SYRACUSE (TNS) — A new public service announcement is encouraging New York to properly wear face masks to slow the spread of coronavirus with an unlikely spokesperson.

Jason Voorhees, the famed killer from the “Friday the 13th” horror movies, appears in a PSA released this week to highlight the importance of masks. The CDC says COVID-19 spreads primarily through respiratory droplets, and cloth face coverings can prevent droplets from traveling in the air and onto other people.

“The mask kind of makes people uncomfortable,” Jason says while walking around New York City.

The video shows him struggling to hail a cab and scaring a jogger in a park. When he tries to pet a woman’s dog, she runs away.

“I know, the whole chainsaw thing, I get it,” the Camp Crystal Lake slasher continues. “But the thing is, behind the mask, I’m a regular guy.”

But in the end, a little girl gives him a proper protective face mask that covers his nose and mouth, as his iconic hockey mask has too many holes in it to prevent spreading coronavirus. He puts it on and she nods in approval.

“Wearing a mask can be scary. Not wearing one can be deadly,” the clip says. “Wear a mask, New York.”

Ogilvy, the ad agency behind the promo, said they wanted to tap into pop culture to convey a “life-saving message” to young people who think they’re “invincible” from the virus. The New York Post reports a recent MTA survey found one in 10 passengers on NYC subways still refuse to wear a mask despite a statewide order making them mandatory in April.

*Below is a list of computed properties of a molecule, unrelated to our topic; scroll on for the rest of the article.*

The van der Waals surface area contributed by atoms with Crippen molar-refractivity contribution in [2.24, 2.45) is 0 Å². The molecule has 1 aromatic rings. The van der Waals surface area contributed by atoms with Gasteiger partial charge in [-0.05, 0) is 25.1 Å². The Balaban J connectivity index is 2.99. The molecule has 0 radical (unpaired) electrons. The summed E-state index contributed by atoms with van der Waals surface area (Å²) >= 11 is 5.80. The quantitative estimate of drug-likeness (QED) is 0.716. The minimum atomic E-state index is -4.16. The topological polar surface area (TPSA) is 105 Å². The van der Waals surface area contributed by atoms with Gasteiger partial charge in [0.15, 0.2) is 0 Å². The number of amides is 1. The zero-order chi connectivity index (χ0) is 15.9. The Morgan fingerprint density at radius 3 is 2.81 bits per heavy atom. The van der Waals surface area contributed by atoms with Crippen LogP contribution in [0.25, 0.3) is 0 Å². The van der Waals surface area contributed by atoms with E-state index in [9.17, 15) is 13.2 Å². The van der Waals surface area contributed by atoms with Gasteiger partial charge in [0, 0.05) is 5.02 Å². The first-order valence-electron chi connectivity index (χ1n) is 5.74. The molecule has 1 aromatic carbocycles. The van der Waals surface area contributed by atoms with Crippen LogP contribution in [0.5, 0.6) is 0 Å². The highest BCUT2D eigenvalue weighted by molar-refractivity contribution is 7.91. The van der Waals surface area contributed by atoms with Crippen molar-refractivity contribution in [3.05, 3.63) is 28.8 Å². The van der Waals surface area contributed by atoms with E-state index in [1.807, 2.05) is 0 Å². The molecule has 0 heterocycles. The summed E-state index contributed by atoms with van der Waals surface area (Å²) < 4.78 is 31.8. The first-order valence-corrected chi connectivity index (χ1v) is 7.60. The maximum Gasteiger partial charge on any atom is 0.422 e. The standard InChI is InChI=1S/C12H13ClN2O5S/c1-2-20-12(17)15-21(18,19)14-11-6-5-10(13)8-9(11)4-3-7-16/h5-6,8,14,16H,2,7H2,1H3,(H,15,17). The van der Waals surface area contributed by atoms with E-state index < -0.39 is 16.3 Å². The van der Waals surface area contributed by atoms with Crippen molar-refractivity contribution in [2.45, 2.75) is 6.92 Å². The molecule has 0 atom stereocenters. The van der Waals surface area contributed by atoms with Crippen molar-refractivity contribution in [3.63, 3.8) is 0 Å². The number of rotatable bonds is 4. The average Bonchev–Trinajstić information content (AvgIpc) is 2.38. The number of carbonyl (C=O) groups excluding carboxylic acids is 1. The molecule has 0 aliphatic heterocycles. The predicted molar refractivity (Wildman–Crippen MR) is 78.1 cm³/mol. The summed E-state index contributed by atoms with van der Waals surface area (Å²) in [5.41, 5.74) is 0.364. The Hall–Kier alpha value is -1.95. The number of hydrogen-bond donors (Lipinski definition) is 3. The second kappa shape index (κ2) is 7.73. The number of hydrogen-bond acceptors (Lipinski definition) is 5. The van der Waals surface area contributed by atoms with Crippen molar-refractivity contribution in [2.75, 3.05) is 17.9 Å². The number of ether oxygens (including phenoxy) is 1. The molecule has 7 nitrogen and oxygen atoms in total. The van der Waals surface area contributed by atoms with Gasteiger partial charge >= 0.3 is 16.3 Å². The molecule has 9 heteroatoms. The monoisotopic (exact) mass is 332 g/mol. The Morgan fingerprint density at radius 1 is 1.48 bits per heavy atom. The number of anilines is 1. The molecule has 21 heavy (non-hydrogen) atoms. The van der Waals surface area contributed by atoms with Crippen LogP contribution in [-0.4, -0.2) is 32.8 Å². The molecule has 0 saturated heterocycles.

New York state has dramatically slowed the spread of COVID-19, thanks in part to the mask order and a phased reopening plan, but the U.S. saw more than 50,000 new cases of coronavirus Wednesday, a daily record. More than 2.6 million cases of Covid-19 and 128,000 deaths have been confirmed nationwide since the pandemic began earlier this year.

Gov. Andrew Cuomo has repeatedly called on President Donald Trump to wear a mask and encourage others to do so. Trump shifted Wednesday, saying he thinks “masks are good” despite refusing to wear one in public.

“People have seen me wearing one... I had a mask on. I sort of liked the way I looked. OK. I thought it was OK. It was a dark black mask, and I thought it looked OK,” he told the Fox Business network. “It looked like the Lone Ranger.”

Some states have recently had to backtrack on reopening or take other action as Covid-19 cases surge. California issued a statewide order to wear face coverings on June 18, Pennsylvania said Wednesday that masks will now be required in public; and Kansas expanded its requirement to indoor public spaces as well as outdoor settings.

“Wearing a mask is not only safe — but it is necessary to avoid another shutdown,” Kansas Gov. Laura Kelly said.

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